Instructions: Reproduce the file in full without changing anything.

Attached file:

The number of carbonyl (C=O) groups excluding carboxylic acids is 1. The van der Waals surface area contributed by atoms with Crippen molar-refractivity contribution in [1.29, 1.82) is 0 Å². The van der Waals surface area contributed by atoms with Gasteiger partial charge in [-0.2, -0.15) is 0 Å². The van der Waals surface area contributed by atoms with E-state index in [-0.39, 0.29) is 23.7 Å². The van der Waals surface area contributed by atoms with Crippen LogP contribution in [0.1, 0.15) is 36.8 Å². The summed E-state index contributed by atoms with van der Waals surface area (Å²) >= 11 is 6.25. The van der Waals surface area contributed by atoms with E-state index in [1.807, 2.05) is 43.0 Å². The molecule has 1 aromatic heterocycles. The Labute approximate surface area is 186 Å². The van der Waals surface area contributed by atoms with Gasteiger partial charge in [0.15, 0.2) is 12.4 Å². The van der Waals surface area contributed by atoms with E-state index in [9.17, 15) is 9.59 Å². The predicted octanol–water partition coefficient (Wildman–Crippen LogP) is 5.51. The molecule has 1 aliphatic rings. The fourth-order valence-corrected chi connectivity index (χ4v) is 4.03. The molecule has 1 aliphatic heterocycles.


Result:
The number of carbonyl (C=O) groups excluding carboxylic acids is 1. The van der Waals surface area contributed by atoms with Crippen molar-refractivity contribution in [1.29, 1.82) is 0 Å². The van der Waals surface area contributed by atoms with Gasteiger partial charge in [-0.2, -0.15) is 0 Å². The van der Waals surface area contributed by atoms with E-state index in [-0.39, 0.29) is 23.7 Å². The van der Waals surface area contributed by atoms with Crippen LogP contribution in [0.1, 0.15) is 36.8 Å². The summed E-state index contributed by atoms with van der Waals surface area (Å²) >= 11 is 6.25. The van der Waals surface area contributed by atoms with E-state index in [1.807, 2.05) is 43.0 Å². The molecule has 1 aromatic heterocycles. The Labute approximate surface area is 186 Å². The van der Waals surface area contributed by atoms with Gasteiger partial charge in [0.15, 0.2) is 12.4 Å². The van der Waals surface area contributed by atoms with E-state index in [9.17, 15) is 9.59 Å². The predicted octanol–water partition coefficient (Wildman–Crippen LogP) is 5.51. The molecule has 1 aliphatic rings. The fourth-order valence-corrected chi connectivity index (χ4v) is 4.03. The molecule has 1 aliphatic heterocycles.